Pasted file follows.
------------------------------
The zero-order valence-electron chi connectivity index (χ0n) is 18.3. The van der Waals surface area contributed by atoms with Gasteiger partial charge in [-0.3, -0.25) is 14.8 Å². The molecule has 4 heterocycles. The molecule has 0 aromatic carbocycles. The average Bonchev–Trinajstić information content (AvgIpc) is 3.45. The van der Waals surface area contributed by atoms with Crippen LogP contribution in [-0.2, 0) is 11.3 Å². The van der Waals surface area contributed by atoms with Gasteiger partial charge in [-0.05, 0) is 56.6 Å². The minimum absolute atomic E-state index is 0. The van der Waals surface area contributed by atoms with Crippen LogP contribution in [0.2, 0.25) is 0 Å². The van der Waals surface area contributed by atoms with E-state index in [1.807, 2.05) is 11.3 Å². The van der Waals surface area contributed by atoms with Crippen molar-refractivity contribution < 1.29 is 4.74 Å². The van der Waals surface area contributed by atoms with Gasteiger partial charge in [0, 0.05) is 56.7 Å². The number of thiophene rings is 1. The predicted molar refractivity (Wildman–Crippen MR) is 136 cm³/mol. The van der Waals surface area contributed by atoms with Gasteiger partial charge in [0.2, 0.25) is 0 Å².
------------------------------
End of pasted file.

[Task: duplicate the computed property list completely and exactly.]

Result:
The zero-order valence-electron chi connectivity index (χ0n) is 18.3. The van der Waals surface area contributed by atoms with Gasteiger partial charge in [-0.3, -0.25) is 14.8 Å². The molecule has 4 heterocycles. The molecule has 0 aromatic carbocycles. The average Bonchev–Trinajstić information content (AvgIpc) is 3.45. The van der Waals surface area contributed by atoms with Crippen LogP contribution in [-0.2, 0) is 11.3 Å². The van der Waals surface area contributed by atoms with Gasteiger partial charge in [-0.05, 0) is 56.6 Å². The minimum absolute atomic E-state index is 0. The van der Waals surface area contributed by atoms with Crippen LogP contribution in [0.2, 0.25) is 0 Å². The van der Waals surface area contributed by atoms with E-state index in [1.807, 2.05) is 11.3 Å². The van der Waals surface area contributed by atoms with Crippen molar-refractivity contribution < 1.29 is 4.74 Å². The van der Waals surface area contributed by atoms with Gasteiger partial charge in [0, 0.05) is 56.7 Å². The number of thiophene rings is 1. The predicted molar refractivity (Wildman–Crippen MR) is 136 cm³/mol. The van der Waals surface area contributed by atoms with Gasteiger partial charge in [0.2, 0.25) is 0 Å².